When we got home, I hit my fab local stationery shop and picked up decorative paper that coordinated with the prints in the book, along with several LP album frames (thin metal frames with plexiglass fronts meant to showcase vintage vinyl).  Using the frame backer as a template, I cut the decorative paper to the exact size of the frame.  Then I went to town on Mr. Wormell’s masterpiece.  First, using a box cutter (an X-acto knife might be better, but I don’t have one on hand) and great caution, I nicked the seams throughout the inside of the book, loosening up most of the pages.  Then I carefully took apart the binding of the book with the knife.  I trimmed the rough edges of the pages I wanted to frame and using double stick tape, attached the pages to the decorative paper.  After repeating the trimming and taping process with the rest of the pieces, I popped them all into the frames and hung them up.

With a book, box cutter, straight edge, a couple of hours work (including shopping) and about $150 for the book, ten frames and paper, I had stunning, custom-made art!

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Kid-Proof Rug

dsc00208I really wish we had a mudroom, but since we don’t, we relegate our shoes, coats, and the seven-or-so bags that arrive home with our little family every evening to a 30-inch “mudspace” right inside the entrance of our home.  To help define the space and give our two kiddos a little more room to walk in, stretch out and take off their shoes, we purchased Pottery Barn’s Diamond Outdoor Rug made out of polypropolene (yes, it’s plastic!).  This hip, neutral rug is supersoft underfoot and fit perfectly with our décor, our budget, and the total lack of time we have to devote to cleaning – it can be hosed down outside and still look fabulous.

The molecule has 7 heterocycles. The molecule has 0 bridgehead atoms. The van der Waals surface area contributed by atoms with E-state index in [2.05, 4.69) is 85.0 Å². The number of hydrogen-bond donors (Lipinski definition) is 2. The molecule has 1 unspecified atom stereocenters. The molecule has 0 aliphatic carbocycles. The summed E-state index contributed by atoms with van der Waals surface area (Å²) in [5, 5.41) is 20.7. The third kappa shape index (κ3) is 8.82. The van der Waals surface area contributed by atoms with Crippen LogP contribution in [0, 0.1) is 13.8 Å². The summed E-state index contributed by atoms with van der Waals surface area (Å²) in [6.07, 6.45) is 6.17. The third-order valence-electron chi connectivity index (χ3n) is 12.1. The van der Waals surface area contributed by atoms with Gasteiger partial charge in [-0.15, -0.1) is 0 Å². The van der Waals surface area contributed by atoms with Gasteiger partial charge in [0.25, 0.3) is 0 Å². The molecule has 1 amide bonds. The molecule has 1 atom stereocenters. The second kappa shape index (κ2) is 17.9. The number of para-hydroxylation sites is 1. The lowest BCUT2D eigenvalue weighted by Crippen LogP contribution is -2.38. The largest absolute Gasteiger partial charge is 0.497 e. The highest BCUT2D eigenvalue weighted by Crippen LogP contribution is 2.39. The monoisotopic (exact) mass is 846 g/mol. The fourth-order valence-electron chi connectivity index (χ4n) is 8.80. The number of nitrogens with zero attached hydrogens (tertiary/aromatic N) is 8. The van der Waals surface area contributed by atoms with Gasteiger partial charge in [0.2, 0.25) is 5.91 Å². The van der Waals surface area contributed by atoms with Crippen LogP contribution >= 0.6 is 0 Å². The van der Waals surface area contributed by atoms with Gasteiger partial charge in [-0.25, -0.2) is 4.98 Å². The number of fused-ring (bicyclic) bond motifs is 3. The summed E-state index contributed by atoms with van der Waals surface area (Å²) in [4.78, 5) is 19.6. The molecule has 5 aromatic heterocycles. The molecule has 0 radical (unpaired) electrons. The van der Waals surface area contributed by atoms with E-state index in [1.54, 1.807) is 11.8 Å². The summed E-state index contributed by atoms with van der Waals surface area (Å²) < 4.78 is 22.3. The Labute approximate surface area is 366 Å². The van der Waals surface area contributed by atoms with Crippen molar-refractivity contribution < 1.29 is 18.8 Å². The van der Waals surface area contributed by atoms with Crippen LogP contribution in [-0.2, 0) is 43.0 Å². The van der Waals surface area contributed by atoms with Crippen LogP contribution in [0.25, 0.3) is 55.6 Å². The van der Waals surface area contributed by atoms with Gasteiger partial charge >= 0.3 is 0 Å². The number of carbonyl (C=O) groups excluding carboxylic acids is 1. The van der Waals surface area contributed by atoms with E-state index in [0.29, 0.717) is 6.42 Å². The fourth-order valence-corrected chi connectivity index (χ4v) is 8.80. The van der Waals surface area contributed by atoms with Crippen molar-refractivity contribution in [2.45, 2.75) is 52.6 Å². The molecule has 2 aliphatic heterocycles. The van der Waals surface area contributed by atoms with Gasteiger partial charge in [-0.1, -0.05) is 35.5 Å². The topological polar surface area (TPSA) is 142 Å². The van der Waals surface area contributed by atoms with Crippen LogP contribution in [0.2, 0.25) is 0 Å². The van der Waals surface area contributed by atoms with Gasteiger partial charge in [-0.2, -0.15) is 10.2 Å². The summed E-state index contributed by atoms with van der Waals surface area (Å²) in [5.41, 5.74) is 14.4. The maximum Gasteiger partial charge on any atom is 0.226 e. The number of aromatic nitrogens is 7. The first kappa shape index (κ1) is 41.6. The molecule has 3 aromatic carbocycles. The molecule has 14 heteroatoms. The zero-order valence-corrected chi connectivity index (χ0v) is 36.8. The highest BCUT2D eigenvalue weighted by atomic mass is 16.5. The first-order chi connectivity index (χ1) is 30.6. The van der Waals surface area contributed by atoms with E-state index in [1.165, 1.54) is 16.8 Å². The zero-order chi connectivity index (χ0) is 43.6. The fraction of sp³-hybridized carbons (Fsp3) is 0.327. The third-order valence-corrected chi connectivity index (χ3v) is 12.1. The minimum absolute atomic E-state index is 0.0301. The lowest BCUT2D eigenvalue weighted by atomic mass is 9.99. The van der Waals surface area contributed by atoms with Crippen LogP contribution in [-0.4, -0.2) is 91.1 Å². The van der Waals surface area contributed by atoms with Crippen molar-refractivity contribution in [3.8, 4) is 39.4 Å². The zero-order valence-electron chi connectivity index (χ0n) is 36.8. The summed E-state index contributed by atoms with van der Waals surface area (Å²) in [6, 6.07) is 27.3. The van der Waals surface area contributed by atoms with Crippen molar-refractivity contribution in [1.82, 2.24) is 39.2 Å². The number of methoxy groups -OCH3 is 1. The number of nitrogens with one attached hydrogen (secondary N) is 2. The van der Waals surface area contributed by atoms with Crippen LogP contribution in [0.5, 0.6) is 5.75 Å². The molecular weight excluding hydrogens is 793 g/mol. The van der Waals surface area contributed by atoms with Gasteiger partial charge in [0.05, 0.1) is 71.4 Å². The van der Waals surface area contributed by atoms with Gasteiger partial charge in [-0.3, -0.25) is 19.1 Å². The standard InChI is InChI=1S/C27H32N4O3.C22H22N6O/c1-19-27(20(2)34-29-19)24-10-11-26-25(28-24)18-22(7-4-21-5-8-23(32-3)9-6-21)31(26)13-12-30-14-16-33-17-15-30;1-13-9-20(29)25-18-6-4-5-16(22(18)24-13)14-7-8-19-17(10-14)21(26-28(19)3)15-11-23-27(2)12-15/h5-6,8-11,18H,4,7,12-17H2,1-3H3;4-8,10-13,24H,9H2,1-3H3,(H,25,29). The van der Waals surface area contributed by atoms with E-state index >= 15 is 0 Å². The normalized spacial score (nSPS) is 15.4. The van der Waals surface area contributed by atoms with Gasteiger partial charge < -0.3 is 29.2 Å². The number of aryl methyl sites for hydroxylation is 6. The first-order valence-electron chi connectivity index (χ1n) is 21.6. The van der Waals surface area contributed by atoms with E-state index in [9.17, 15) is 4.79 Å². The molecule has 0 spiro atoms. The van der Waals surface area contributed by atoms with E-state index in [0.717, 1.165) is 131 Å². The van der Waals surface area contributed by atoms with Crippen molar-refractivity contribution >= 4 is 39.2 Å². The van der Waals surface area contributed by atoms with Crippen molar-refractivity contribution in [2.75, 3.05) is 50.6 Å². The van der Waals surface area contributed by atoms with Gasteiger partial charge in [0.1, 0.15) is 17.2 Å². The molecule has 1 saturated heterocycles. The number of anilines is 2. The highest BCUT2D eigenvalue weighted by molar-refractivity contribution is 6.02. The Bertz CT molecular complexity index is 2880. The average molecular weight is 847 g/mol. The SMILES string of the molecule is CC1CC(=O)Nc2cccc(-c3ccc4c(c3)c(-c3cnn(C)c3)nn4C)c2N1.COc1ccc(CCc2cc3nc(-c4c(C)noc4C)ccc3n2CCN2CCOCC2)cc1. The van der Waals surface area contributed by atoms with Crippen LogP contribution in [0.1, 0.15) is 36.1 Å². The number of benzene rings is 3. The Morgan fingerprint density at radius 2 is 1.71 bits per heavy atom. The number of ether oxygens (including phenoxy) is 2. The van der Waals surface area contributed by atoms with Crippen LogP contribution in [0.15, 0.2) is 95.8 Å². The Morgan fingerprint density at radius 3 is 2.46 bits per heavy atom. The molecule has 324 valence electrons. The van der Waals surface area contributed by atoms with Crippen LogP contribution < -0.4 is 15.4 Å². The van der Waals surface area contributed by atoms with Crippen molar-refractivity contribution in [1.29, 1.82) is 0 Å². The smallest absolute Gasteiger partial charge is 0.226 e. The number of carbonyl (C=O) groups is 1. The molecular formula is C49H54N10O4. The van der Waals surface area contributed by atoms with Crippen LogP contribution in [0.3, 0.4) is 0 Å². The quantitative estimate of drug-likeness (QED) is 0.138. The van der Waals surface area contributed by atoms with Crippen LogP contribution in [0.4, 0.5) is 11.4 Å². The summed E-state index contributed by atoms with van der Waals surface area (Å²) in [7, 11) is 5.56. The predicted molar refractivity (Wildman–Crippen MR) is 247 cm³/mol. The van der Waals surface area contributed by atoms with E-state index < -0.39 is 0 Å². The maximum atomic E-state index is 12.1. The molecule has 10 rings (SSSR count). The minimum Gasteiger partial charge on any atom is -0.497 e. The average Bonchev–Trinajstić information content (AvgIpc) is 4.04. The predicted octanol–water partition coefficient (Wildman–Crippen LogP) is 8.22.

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Last week, my husband and I rearranged our bedroom furniture.  The fresh look of the room was great, but the new arrangement left about 12 inches on my side of the bed.  Ultimately, this was a good thing, since my bedside table is really just a depository for stuff that gets cleared off and organized once every six months or so, but the lack of space for a table proved challenging when I got into bed that night and had no light for my wind-down magazine perusal.  So I went hunting in the house for something that might serve as a good stand-in.